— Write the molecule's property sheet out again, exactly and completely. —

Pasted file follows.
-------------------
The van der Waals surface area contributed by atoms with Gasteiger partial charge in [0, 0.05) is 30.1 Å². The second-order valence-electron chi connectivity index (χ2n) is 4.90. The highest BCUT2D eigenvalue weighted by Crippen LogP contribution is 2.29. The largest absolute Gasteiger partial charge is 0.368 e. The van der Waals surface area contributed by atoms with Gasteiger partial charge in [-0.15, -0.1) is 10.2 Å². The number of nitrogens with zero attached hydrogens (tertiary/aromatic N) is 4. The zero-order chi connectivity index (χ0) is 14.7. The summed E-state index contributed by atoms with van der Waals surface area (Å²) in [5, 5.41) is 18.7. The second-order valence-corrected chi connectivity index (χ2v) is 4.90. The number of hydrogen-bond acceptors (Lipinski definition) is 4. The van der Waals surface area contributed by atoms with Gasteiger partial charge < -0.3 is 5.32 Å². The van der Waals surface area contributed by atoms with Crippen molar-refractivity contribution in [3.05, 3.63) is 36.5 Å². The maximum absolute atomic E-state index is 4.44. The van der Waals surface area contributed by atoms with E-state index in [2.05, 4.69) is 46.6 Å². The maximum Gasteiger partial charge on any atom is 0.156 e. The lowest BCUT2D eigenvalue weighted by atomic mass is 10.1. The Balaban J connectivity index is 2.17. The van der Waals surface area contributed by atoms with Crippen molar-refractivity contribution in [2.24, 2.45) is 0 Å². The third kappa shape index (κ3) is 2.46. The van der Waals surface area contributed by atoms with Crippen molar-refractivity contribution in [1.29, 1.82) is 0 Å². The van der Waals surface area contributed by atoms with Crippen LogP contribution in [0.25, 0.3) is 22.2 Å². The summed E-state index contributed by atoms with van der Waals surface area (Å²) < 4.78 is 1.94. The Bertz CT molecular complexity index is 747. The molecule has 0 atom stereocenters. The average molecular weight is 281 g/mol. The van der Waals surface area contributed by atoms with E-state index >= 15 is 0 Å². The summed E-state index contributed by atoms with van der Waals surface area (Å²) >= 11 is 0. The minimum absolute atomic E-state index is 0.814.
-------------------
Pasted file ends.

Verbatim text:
The van der Waals surface area contributed by atoms with Gasteiger partial charge in [0, 0.05) is 30.1 Å². The second-order valence-electron chi connectivity index (χ2n) is 4.90. The highest BCUT2D eigenvalue weighted by Crippen LogP contribution is 2.29. The largest absolute Gasteiger partial charge is 0.368 e. The van der Waals surface area contributed by atoms with Gasteiger partial charge in [-0.15, -0.1) is 10.2 Å². The number of nitrogens with zero attached hydrogens (tertiary/aromatic N) is 4. The zero-order chi connectivity index (χ0) is 14.7. The summed E-state index contributed by atoms with van der Waals surface area (Å²) in [5, 5.41) is 18.7. The second-order valence-corrected chi connectivity index (χ2v) is 4.90. The number of hydrogen-bond acceptors (Lipinski definition) is 4. The van der Waals surface area contributed by atoms with Gasteiger partial charge < -0.3 is 5.32 Å². The van der Waals surface area contributed by atoms with Crippen molar-refractivity contribution in [3.05, 3.63) is 36.5 Å². The maximum absolute atomic E-state index is 4.44. The van der Waals surface area contributed by atoms with E-state index in [2.05, 4.69) is 46.6 Å². The maximum Gasteiger partial charge on any atom is 0.156 e. The lowest BCUT2D eigenvalue weighted by atomic mass is 10.1. The Balaban J connectivity index is 2.17. The van der Waals surface area contributed by atoms with Crippen molar-refractivity contribution in [2.24, 2.45) is 0 Å². The third kappa shape index (κ3) is 2.46. The van der Waals surface area contributed by atoms with Crippen molar-refractivity contribution in [1.29, 1.82) is 0 Å². The van der Waals surface area contributed by atoms with Crippen LogP contribution in [0.25, 0.3) is 22.2 Å². The summed E-state index contributed by atoms with van der Waals surface area (Å²) < 4.78 is 1.94. The Bertz CT molecular complexity index is 747. The molecule has 0 atom stereocenters. The average molecular weight is 281 g/mol. The van der Waals surface area contributed by atoms with E-state index >= 15 is 0 Å². The summed E-state index contributed by atoms with van der Waals surface area (Å²) >= 11 is 0. The minimum absolute atomic E-state index is 0.814.